hacking, mobile

#MobileSecMondays Video 7 – Solving CrackMe Challenge 2

Another day, another challenge.

In today’s post, we’re going to solve CrackMe Challenge 2.

In this challenge, we’re presented with a login screen with a email, and a secret. Can we find the necessary information to log into the app?

Watch the below video to find out!

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hacking, mobile

#MobileSecMondays Video 6 – Solving CrackMe Challenge 1

Another day, another challenge.

In this post, we’re going to solve the first CrackMe challenge.

After reading the instructions, we need to find the secret string using techniques such as decompiling an Android app, and try to reverse engineer the source code.


Watch the below video for more details and to find the secret string!

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Link: https://buymeacoffee.com/thefluffy007

hacking, mobile

#MobileSecMondays Video 4 – Solving IGLearner Level 2

Hello everyone!

Another day, another challenge.

In this post we’re going to solve this challenge by finding a world-writeable (a file that is writeable by everyone) in the application.

For this challenge we’re going to reverse engineer this app, and review the code to solve the challenge.

Without further ado, check out the video below.

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hacking, mobile

#MobileSecMondays Video 2 – Solving OWASP Mobile Security Testing Guide (MSTG) Uncrackable Level 1

Hello everyone!

Another day, another post.

Here’s the second video from MobileSecMondays.

In this video I’m solving the OWASP Mobile Security Testing Guide (MSTG) Uncrackable Level 1 challenge.

In this challenge we’re going to reverse engineer an app. Using Frida, a dynamic analysis tool to change values during runtime to find a secret message!

Want to learn more and do the challenge yourself? Well watch the video below!

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hacking, mobile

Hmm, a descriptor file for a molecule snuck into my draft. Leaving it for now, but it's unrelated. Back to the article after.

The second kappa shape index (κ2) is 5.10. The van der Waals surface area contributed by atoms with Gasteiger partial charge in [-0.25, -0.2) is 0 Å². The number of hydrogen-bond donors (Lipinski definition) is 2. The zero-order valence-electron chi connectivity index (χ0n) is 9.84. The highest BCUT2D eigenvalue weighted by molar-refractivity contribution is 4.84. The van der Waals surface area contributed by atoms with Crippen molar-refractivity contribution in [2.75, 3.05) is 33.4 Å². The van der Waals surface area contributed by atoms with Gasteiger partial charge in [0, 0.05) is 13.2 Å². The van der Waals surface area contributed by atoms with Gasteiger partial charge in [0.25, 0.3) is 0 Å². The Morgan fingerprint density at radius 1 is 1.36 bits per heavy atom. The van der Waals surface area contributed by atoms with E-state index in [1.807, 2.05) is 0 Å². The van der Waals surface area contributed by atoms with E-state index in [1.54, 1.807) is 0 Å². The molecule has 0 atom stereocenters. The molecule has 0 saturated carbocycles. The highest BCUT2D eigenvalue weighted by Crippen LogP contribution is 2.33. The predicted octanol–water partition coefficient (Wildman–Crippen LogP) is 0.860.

#MobileSecMondays Video 1 – Installing Mobile Apps Using ADB

Hello everyone,


I’m doing something a bit different…

I’ve created a new series where I solve Mobile Security challenges (Android Only). I’ve titled it, “Mobile Sec Mondays”.

With the first video, we’re going to get our feet wet with Android Debug Bridge (ADB). ADB is used for Android mobile hacking. In this video we’re going to install an app from our virtual machine (IntroToAndroidSecurity) to an Androidx86 emulator.

Without further ado, check out the video below!

Enjoy!

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capture the flag, hacking, web application security

Solving @TryHackMe – Brooklyn Nine Nine

Another day, another challenge.

In this blog post, we’re going to solve the Brooklyn Nine Nine boot 2 root.

Let’s get started.

Going to the room, and pressing the start machine we get our IP address.

Here’s a screenshot of my IP address:

Next, let’s fire a terminal and see if we can enumerate the machine.

Going to the terminal let’s enter the command nmap -sV <IP address> in my case it will be nmap -sV 10.10.188.95

Doing this we get the following:

We see there’s an open port of FTP.

What can we do with FTP?

FTP can be configured where we can enter a username as anonymous with any password. Of course, this is NOT good security as there should be a valid username and password combination.

Let’s try it.

Going back to the terminal and enter ftp press Enter